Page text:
NEW ZEALAND PARLIAMENT.
Thursday, June 23.
The Council met at 2.30 p. m
In reply to the Hon. R. Hart, The Hon. F. Whitaker said that the question of amending the Property Tax Act was now under consideration. A Bill would be probably brought in remedying the defects, among others possibly settling the question of the liability of persons like Mr 'i’ollomache. The Hon. F. Whitaker informed the Hon. M. Holmes that a Fencing Bill would be brought in if there was any chance of getting : it through. ■ If otherwise, a temporary Validation Bill for Provincial Acts could bo passed. The Hon. F. Whitaker informed the Hon. N. Wilson that a letter had been received from Sir Julius Vogel of such a nature that it had been returned to him. The Hon. N. Wilson then carried a motion that all correspondence should'ho presented. , ■ On the Hon. F. Whitaker’s motion, goldfields and mines and native affairs committees were appointed. The Hon. Dr Menzies moved that Government should enquire as to the practicability of passenger steamers carrying electric lights to be used to reveal danger. After a short debate, the motion was carried. On the Hon. M. Holmes’ motion, a committee to inquire into the rabbit nuisance was appointed. The Native. Lands Frauds Prevention Bill, and-the Native Succession Bill were read a second time, with a brief discussion, and referred to the native affairs committee. The Council adjourned at 4.15.
HOUSE OF REPRESENTATIVES,
Thursday, Jctnb 23. The House met at 2.30 p. ra. QUESTIONS. In reply to questions, various Ministers slated :—Government had under consideration what regulations should be made providing certain holidays for railway employes without stoppage of pay.—Government had not communicated with the Government of any of the Australian colonies desiring them not to employ telegraphic, official* dismissed or retired from the ser-, vice of this colony. The names of certain parties who had taken a prominent part in the recent strike were, however, reported to the telegraph departments of those colonies.—Under the Act of 1873 it was competent for the Government to reserve land on which gold'had been .found, and that Government did not see the necessity for further legislation on the subject. —A Rill was in preparation authorising the boarding-out of children committed to reformatories or industrial schools, and if time permitted it would be brought down this session. FIRST READINGS., In committee, » Bill tp enforce and collect the duties on the estates of deceased persons, was introduced' and. read first time (Hon. Major Atkinson), and also a Bill to declare lands of the Crown and native lands rateable property (Eton. ■Major Atkinson). ’ SECOND readings;' The following Bills were read a second time :—Auckland : Exchange of Synagogues Site (Mr Speight). Wellington : Queen’s Wharf and Stores Sale (Mr Levin). Port Chalmers Cemetery Bill (Mr Macandrew). , Mr Shrimski moved the second reading of the Oarharu Harbor Board Bill. Mr McLean opposed the Bill. The land anight be reguiredlfop other purposes. * It might prove to b* auriferous, and if dealt with under this Bill great loss .would be sustained by'the colony. to do was to warn the House, as regards the dangers of the step prhjposed to be taken. Mr Macandrew supported the Bill. > The Hoji. W. that although nob personally in favor of the Bill he had deferred to the opinion of the; Waste Lands Board. The motion was carried. . - LOCAL GOVERNMENT.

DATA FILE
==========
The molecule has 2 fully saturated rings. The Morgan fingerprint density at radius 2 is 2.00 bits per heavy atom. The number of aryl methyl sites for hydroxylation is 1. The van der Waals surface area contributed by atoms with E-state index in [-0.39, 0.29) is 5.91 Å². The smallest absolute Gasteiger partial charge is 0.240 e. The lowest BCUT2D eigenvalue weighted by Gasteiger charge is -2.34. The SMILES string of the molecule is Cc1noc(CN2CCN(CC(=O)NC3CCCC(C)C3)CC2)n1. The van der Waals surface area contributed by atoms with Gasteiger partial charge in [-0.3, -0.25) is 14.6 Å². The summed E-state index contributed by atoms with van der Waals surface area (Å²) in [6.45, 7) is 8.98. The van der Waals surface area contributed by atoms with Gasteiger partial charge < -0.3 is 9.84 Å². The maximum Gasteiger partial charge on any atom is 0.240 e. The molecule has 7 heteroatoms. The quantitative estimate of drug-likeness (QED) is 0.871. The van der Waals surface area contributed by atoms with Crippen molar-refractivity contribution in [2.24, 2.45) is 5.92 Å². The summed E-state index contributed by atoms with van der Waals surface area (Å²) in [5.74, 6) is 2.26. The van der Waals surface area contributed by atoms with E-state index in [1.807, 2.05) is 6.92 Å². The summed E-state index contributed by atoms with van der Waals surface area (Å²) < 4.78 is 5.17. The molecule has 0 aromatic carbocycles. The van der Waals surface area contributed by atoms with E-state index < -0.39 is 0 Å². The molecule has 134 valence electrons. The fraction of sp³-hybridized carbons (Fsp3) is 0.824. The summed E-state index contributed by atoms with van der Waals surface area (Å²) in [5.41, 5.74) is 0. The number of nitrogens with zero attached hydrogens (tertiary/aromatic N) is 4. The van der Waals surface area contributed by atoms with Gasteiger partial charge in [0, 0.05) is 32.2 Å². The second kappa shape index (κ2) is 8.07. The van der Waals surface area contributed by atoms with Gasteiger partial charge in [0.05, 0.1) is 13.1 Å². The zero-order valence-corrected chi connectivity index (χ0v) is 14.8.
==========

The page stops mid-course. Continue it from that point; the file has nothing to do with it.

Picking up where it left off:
Mr Murray move,d—“ That in the opinion of this JLpuse local government is ’ conducted uncter great disadvantages, (1) from defects in the system, (2) from £he local funds for the payment of rates j to effect local improvements being absorbed by general government taxation, (3) from the counties having been deprived of the 20 per cent, of land fund (except in the case of New Plymouth), and that the Government be requested to bring in a Bill this session i to remedy the/above causes Jof ./complaint, and others which may bo -established d uring the •-debate upon this resolution. ” He had been induced to bring the motion forwards at the instigation of the County Council of the county he represented, as well as- other neighboring counties, .and after tracing; the different steps by which the provinces were shorn of their local revenues}, he-went on to say that abolition had led to disastrous results. What.he-; suggested wj£s ?thah:tli6 ? present Parliament should prepare a sohsmo of ■local government which might-be laid befoire the various constituencies for their, consideration and approval. What was wanted was a system which<fot a minimum of official expenditure'will do the largest •amount of useful work; We- wanted thrift inculcated by the wholesome rule that those who spend the money must provide it. We wanted extraneous aid on a definite and equitable principle, not determined by a Parliamentary scramble for', public: money, degrading to public morality ; and destructive of economy and independence. The; prudent jpjd-thrifty should not have .for , the extravagant and improvident. 1 ’ principle by which; a portiohiof the price of returned to the'land to render it' available for profitable colonisation should bo restored. The 20 per cent land fund, and deferred payments should be paid to the, shire councils towards road-making approved by the Government. What he would’ propose was th's: —That cities returning members of Parliament should retain their independent form of local government ; that other’ boroughs ‘ should become wards of the shire in which situated, but preserve their interests and autonomy, their mayor representing them }in the -shire ic.oun9.il; that ridings and highway districts should be identical, the chairman being annually elected by the ratepayers, and being their, representative to the shire council; that there should be one general valuation and rate for general purposes, but that ratepayers in particular' districts should be allowed to rate themselves for special works >nd_ purposes; where three or more counties and cities united, the chairmen and mayors should, form the Waste Bands Board of the united shire, and should bo endowed with the net proceeds of the land or property tax in their districts; that such shires should have the maintenance and management of -Hospitals and charitable aid, with such powers as to secure, local, supervision and local knowledge to wards' ensuring' economical management and' Relieving parliament from work it cannot satisfactorily perform. V 1 ’ Mr Ormond said that he had agreed ’ to second the motion, but, after the statement made by the Treasurer, he fe}t somewhat embarrassed. He was one of those who regretted that the subject was not dealt with in the Governor’s Speecli. Thete were three large questions before the public at present. The first was local the second public works, ■ the third division of taxation. He hoped ; that during the .debate pn this motion, the Government wo’ulijl indicate; thd direction ih which- 1 they J proposed moving. I : r•’ */. "all i/JJ |